Once upon a time a man named Mo (Brendan Fraser) had an unfortunate curse. Every time he read a book aloud the characters from that world came into the real world and sent someone from the real world back into the book. This is how Mo came to lose his wife and is now raising his daughter (Eliza Bennett) on his own. The two travel the world, scouring bookstores looking for the book his wife is now trapped in, in hopes of reading her back out.
You may already be poking holes in the logic of everything I have just written, and logically Inkheart is a torture storm. If you worry yourself with the whys and hows of this tale your head will be spinning. Like how a group of fairy tale bad guys manage to buy a mountainside castle or what exactly happens in the “Wizard of Oz” once the tornado, Dorothy’s house and Toto are “read out” of the story? It’s a conundrum for sure, but it also seems like anyone smart enough to ask such questions is probably not the target audience.
Yup, Inkheart is another January release for the kids, but make sure they aren’t too young or you are going to be shushing away the characters from your bedtime stories for months to come. The violence is slim and the film’s biggest baddie is a black smoke cloud, hardly threatening. Paul Bettany plays a man named Dustfinger and he can control fire while Andy Serkis is the film’s biggest human baddie and he just struts around and talks loud while others do his bidding for some unknown reason.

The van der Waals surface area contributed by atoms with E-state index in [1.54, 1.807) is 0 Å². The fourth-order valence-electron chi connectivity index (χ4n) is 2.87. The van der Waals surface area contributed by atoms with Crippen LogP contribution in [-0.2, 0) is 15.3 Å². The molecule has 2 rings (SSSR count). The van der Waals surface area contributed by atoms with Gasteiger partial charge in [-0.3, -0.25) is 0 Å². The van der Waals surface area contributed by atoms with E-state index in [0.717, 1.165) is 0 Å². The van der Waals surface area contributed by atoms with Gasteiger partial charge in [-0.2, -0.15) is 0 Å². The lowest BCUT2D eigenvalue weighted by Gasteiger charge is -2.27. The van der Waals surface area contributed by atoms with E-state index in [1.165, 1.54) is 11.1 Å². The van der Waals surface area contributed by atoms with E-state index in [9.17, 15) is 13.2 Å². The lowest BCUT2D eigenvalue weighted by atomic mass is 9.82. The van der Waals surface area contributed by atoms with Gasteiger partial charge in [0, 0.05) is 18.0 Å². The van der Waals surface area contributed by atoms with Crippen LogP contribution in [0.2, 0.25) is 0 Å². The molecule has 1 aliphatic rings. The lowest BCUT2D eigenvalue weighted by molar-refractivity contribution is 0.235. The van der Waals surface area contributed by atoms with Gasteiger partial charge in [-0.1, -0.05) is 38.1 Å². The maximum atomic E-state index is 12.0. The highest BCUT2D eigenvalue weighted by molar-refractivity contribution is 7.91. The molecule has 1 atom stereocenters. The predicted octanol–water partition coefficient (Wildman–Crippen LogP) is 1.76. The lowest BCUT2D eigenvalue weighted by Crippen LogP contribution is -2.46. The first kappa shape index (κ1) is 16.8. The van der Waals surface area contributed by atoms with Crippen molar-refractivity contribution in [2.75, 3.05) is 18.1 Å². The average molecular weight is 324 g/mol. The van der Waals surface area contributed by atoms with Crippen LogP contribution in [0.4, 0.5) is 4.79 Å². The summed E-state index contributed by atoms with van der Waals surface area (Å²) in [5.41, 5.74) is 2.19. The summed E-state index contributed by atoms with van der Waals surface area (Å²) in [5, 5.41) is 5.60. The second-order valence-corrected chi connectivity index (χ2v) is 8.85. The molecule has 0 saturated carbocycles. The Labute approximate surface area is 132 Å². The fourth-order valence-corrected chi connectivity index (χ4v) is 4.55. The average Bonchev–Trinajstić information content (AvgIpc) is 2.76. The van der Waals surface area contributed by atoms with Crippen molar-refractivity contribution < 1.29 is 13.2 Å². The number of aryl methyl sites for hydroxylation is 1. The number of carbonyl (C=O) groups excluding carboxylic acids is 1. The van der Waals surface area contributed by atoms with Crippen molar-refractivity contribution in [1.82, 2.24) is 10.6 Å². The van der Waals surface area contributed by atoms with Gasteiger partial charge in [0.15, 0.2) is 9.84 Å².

Inkheart is based on the Cornelia Funke novel of the same name and I have no idea how that reads considering I had never heard of the book before the movie, but I hope it isn’t as sloppy, choppy and needless as this film is. Inkheart seems to come out of the Hollywood need to continue to find a fantasy franchise that brings in Lord of the Rings and Harry Potter bucks. Unfortunately they all feel like carbon copies save a few notable exceptions such as Stardust and Pan’s Labyrinth.
Iain Softley directs and just like his previous film, Skeleton Key, this one brings nothing new to the table and it feels lazy doing it. I know I said this film is for kids, but it seems fruitless to make a movie for children and not even try to tell a compelling story. As much as I appreciated his attempt to instantly thrust the audience into the story I was just as quickly left with an empty feeling once I realized there wasn’t much more to tell.
Perhaps the strangest thing about it all is the way Mo’s ability is considered a “gift”. You will notice I used the word “curse” in the opening sentence of this review because that’s all this really is. At what time would it be fun or even useful to bring fictional characters out of books while sending real world characters into them? Sure, maybe sentence your personal nemesis to an existence trapped within the pages of a Stephen King novel, but just what exactly are you going to bring out? Perhaps if the film had taken that approach to the story as opposed to a softball lob this film would have been more interesting, but as it stands it is just another effects film that does very little to service the audience.